Earnings reports allow current and potential investors to evaluate a company's financial performance. All public companies must follow U.S. Securities and Exchange Commission (SEC) regulations when filing earnings reports – Form 10-Q for quarterly reports and Form 10-K for annual reports. Form 10-Q is submitted following each of the first three fiscal quarters of each year, and Form 10-K after the fourth quarter.
In addition to these filings, companies typically create an earnings press release – a summary of what is included in the 10-Q or 10-K report. While an earnings press release provides investors with a basic snapshot of a company, investors desiring a more comprehensive and candid look at a company's financial situation should review the SEC filings. Knowing what is included in an earnings report, and which metrics to look for, can help investors more accurately evaluate a company's financial health. (For related reading, see How To Decode A Company's Earnings Reports.)
What Is in an Earnings Report?
Earnings report contains financial and other information relevant to a company's financial situation. The report is broken down into two parts as follows:
Part I. Financial Information
- Item 1. Financial Statements
- Item 2. Management's Discussion and Analysis of Financial Condition and Results of Operations
- Item 3. Quantitative and Qualitative Disclosures About Market Risk
- Item 4. Controls and Procedures
Part II. Other Information
- Item 1. Legal Proceedings
- Item 1A. Risk Factors
- Item 2. Unregistered Sales of Equity Securities and Use of Proceeds
- Item 3. Defaults Upon Senior Securities
- Item 4. (Removed and Reserved)
- Item 5. Other Information
- Item 6. Exhibits.
Reading the Report
While the entire earnings report has information that is significant to the investor, certain elements are considered to be of particular importance to investors evaluating the financial health of a company in which they are already invested or that is a potential investment.
Earnings refers to the amount of profit that a company generates during a specific period, and is one of the most studied metrics on a company's financial statement. Earnings are an important metric because they indicate the company's profitability.
Revenue is the amount of money that a company receives due to its business activities over a specific period. Revenues that continually increase show positive growth, and earnings typically follow.
Expenses are the costs associated with conducting business, and include employee wages, leases and depreciation. As a company grows, its expenses tend to increase correspondingly, so increasing expenses are not necessarily a bad thing. However, when expenses continually grow, as a percentage, more rapidly than revenues and profits, then there may be a problem.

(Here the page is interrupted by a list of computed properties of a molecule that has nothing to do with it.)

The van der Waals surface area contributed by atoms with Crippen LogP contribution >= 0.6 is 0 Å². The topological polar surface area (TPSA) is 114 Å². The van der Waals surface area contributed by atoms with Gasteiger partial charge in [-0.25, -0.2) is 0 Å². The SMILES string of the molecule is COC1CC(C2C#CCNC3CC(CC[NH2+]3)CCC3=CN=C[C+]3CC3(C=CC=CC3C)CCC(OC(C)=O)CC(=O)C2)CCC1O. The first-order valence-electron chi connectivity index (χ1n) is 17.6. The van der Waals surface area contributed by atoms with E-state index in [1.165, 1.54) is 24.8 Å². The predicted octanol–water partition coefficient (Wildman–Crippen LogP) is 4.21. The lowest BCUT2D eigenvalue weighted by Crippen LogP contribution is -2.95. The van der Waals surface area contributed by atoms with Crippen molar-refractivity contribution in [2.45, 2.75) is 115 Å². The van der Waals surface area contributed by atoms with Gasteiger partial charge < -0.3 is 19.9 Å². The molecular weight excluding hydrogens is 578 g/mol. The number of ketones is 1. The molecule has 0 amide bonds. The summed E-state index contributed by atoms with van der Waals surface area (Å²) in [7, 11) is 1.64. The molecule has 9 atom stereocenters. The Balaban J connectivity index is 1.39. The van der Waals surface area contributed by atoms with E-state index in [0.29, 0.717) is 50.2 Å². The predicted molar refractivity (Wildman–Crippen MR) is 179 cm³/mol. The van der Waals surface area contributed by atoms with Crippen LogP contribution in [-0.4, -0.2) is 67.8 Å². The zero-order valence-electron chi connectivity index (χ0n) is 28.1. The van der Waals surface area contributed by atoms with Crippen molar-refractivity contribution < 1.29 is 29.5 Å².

Earnings per Share (EPS)
Earnings per share is important in determining a share's price. It is the portion of a company's profit assigned to each outstanding share of the company's common stock. The value, calculated as Net Income - Dividends on Preferred Stock ÷ Average Outstanding Shares, acts as a gauge of a company's profitability.
Management Discussion and Analysis
Part I also contains the management's take on the financial health of the company. This can include an overview, a discussion comparing the most recent quarter with year-to-date performance and previous quarters, information regarding risks the company is facing, and forward-looking statements. Many CEOs will provide an assessment of where they see their businesses headed. These appraisals, whether carefully optimistic or openly pessimistic, can have an immediate effect on the stock's price. (For additional reading, see Can Earnings Guidance Accurately Predict The Future?)
Part II of the earnings report contains Item I: Legal Proceedings, and this is where any outstanding lawsuits are reports. Many lawsuits are settled out of court as nuisance claims, but major ones can have a negative effect on the company. Item IA: Risk Factors details any unusual risk to which the company is vulnerable, such as risks associated with new business activity or a proposed change in corporate structure. Extraordinary events, such as natural disasters, are typically overlooked by analysts, since they are unlikely to happen again.
The Bottom Line
While individual metrics, such as revenue, earnings per share and earnings before interest and tax, are important, comparing current performance to that of the previous period, and that of the same period during previous years, is essential. A company is a work in progress, and its performance over time can be a good indicator of its financial health, its ability to adapt to changing market conditions, the productivity of its management and its prospects for future growth. (To learn more, check out Surprising Earnings Results.)